Bloomberg recently reported that the state of McDonald’s (NYSE: MCD) franchises has changed. To put its analysis, along with one of the company’s structure, into perspective, 24/7 Wall St. has collected the list McDonald’s per capita by state measured against the national average of 5 locations per hundred thousand. At the top of the list, Ohio at 7 and Michigan at 6.4.
The Bloomberg analysis of the franchise system:
Decades ago, McDonald’s franchised single locations, whereas other chains sold off entire regions to one operator. “The incentive to the McDonald’s franchisee was to run a great store, because that will help you get another store,” says Mark Kalinowski, an analyst at Nomura Securities. Now, as the U.S. nears saturation, with more than 14,000 McDonald’s restaurants, the chain is trying to draw more sales out of each store and closing underperforming locations. “How do you get more stores in the hands of your better operators?” Kalinowski asks. “What they’re doing today is to achieve that.”
The guy with one location has lost out.
McDonald’s current model based on the company’s formula
Under McDonald’s conventional franchise arrangement, franchisees provide a portion of the capital required by initially investing in the equipment, signs, seating and décor of their restaurant business, and by reinvesting in the business over time. The Company owns the land and building or secures long-term leases for both Company-operated and conventional franchised restaurant sites. This maintains long-term occupancy rights, helps control related costs and assists in alignment with franchisees enabling restaurant performance levels that are among the highest in the industry. In certain circumstances, the Company participates in the reinvestment for conventional franchised restaurants in an effort to accelerate implementation of certain initiatives.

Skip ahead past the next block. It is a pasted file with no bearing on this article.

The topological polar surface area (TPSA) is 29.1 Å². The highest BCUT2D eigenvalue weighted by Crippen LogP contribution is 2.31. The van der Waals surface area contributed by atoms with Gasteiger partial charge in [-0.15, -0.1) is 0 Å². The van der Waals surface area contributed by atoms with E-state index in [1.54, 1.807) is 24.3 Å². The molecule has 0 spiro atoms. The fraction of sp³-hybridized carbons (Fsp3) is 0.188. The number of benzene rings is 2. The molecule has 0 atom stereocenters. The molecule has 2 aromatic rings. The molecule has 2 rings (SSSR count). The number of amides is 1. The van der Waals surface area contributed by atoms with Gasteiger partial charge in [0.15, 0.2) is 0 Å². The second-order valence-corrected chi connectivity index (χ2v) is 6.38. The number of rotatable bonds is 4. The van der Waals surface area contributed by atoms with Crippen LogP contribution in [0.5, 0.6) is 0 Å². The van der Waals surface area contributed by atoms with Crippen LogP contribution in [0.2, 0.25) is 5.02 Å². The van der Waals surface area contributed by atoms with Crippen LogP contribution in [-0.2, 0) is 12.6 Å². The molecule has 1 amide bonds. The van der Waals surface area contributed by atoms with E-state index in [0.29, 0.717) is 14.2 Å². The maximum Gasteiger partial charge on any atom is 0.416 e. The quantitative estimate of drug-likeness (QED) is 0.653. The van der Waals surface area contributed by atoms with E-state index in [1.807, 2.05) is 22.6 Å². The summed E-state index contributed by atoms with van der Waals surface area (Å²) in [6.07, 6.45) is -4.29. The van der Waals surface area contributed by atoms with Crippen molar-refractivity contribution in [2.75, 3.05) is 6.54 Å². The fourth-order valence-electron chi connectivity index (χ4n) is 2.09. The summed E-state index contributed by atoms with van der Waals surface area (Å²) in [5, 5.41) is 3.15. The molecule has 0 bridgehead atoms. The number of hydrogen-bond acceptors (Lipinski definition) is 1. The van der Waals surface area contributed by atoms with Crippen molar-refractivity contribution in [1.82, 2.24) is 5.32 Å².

Under McDonald’s developmental license arrangement, licensees provide capital for the entire business, including the real estate interest, and the Company has no capital invested. In addition, the Company has an equity investment in a limited number of affiliates that invest in real estate and operate or franchise restaurants within a market.
McDonald’s is primarily a franchisor and believes franchising is paramount to delivering great-tasting food, locally-relevant customer experiences and driving profitability. Franchising enables an individual to own a restaurant business and maintain control over staffing, purchasing, marketing and pricing decisions, while also benefiting from the financial strength and global experience of McDonald’s. However, directly operating restaurants is important to being a credible franchisor and provides Company personnel with restaurant operations experience. In Company-operated restaurants, and in collaboration with franchisees, McDonald’s further develops and refines operating standards, marketing concepts and product and pricing strategies, so that only those that the Company believes are most beneficial are introduced in the restaurants. McDonald’s continually reviews its mix of Company-operated and franchised restaurants to help optimize overall performance, with a goal to be 95% franchised over the long term.
In 2015, McDonald’s had revenue of $25.4 billion, and net income of $4.5 billion.